“No order tickets. No stopping to take money. Everything is the model of efficiency, because your customers only have 15 minutes. They can’t wait for you,” Cannon noted.
Cannon implemented some of Alcaraz’s techniques when he stepped aboard The Jolly Oyster Kitchen. The prepared-foods truck spends most weekends parked next to The Jolly Oyster, a shuck-your-own shellfish stand at San Buenaventura State Beach in Ventura. It also appears at Food Truck Fridays, a monthly event that launched in October at Pacific View mall.
Those techniques include limiting work space in the already-tiny kitchen, the better to speed up the clean-as-you-go approach to cooking, Cannon said.
He also worked alongside chef Tim Kilcoyne, who launched Scratch, a farm-to-table themed food truck, after closing his Ventura restaurant, The SideCar, in May.
“Tim has similar ideas about using local ingredients,” said Cannon. He grew up on a farm in Oban, which bills itself as the seafood capital of Scotland; his father owns Kames Fish Farm, known for its halibut.
Gourmet food trucks are comparatively new to but not unheard of in Scotland. Cannon considers them just one way to mobilize his and Tiffany’s idea of bringing seasonal food from farms to the people who want to experience it in the city, he said.
Other ways include food festivals, school trips and temporary restaurant events like the pop-up dinners the couple started organizing in the summer of 2012 to showcase ingredients from farms and ranches in Ventura and Santa Barbara counties.
Dubbed London Calling, the series debuted with a menu featuring what Cannon described as simple but elevated bistro fare. One dish paired Scotch eggs — hard boiled, wrapped in sausage, rolled in breadcrumbs and then baked — with purslane grown by B.D. Dautch of Earthtrine Farm in Ojai.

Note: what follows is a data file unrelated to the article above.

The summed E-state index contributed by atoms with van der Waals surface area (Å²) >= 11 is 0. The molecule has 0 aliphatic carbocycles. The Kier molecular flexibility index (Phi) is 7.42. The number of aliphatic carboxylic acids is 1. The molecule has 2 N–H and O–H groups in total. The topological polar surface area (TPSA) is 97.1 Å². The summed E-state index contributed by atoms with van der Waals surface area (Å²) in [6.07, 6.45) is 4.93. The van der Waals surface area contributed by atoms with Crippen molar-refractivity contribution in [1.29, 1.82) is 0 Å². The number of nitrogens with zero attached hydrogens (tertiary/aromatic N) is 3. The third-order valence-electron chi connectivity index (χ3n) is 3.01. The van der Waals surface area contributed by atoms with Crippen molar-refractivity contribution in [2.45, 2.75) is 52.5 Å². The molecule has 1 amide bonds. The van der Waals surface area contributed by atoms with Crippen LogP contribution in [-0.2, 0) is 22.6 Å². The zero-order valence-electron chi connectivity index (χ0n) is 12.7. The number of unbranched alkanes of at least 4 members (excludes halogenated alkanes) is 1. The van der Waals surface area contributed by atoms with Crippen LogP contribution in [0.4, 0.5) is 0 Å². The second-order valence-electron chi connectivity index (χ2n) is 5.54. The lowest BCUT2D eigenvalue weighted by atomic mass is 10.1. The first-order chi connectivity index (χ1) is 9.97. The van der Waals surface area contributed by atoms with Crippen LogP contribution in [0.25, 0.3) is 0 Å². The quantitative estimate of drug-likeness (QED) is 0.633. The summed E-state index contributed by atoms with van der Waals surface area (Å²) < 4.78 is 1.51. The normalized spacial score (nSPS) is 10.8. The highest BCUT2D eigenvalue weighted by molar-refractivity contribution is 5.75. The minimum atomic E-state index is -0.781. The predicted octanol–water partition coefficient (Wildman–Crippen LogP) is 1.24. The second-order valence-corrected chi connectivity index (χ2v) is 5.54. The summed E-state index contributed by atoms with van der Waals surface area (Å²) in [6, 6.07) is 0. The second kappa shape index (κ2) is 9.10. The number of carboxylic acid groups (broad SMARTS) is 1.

Some view purslane as a weed, others as a crunchy, lemony alternative to spinach.
“A big guy called Bear, not the kind of guy you’d expect to eat purslane, came up after to tell us how much he liked it. He made us write the name down so he could find more,” said Cannon. “That’s what we hope to keep doing; introducing people to things they enjoy so much they seek it out again.”
IF YOU GO
First Thursday Gourmet Food Truck Night runs from 6 to 10 p.m. Thursday at Heritage Square in downtown Oxnard. Ten trucks are slated to appear. They include the Ventura County-based Scratch truck and The Chili Philosopher from Los Angeles County. Hot drinks and desserts by the Oxnard restaurant Fresh Fabulous will be available. Holiday additions include a tree-lighting ceremony and a gift boutique. After skipping January, First Thursday Gourmet Food Truck Night will return on Feb. 6 (715 South A St., 385-2705 or http://bit.ly/1jj0cUH).
Food Truck Friday will take place from 5:30 to 10 p.m. Dec. 20 in the Pacific View mall parking lot near Trader Joe’s. Twelve trucks are expected to attend the third-Friday-of-the-month event co-organized by the Midtown Community Council. They include The Jolly Oyster Kitchen and Sweet Arleen’s from Ventura County and Cousins Maine Lobster from Los Angeles County (100 block South Mills Road, http://www.shoppacificview.com).
Montgomery County is already home to multiple wine festivals each year but the county now wants to also celebrate beer.
A bill will go before the General Assembly in January to give the county permission to host up to four beer festivals each year.
The legislation is one of nine local bills from Montgomery that seek to change alcohol regulations. The beer festival bill was requested by Delegation Chairwoman Anne R. Kaiser (D-Dist. 14) of Burtonsville on behalf of Montgomery County.
Currently, the county can host wine festivals each year, but not beer fests, said Kathie Durbin, division chief of the Montgomery County Department of Liquor Control.
Seven years ago, when the wine festival license was granted by the state, the county also sought the nod for beer festivals.
Somewhere between draft and approval, the word beer was removed, she said.
“Now beer is trending,” Durbin said. “I think there were some folks at the time who were afraid of having a beer festival, afraid it was too high risk, too big and that only big companies would be there.”
But the license the county now seeks to create for beer festivals specifies that the purpose must be to promote Maryland beer.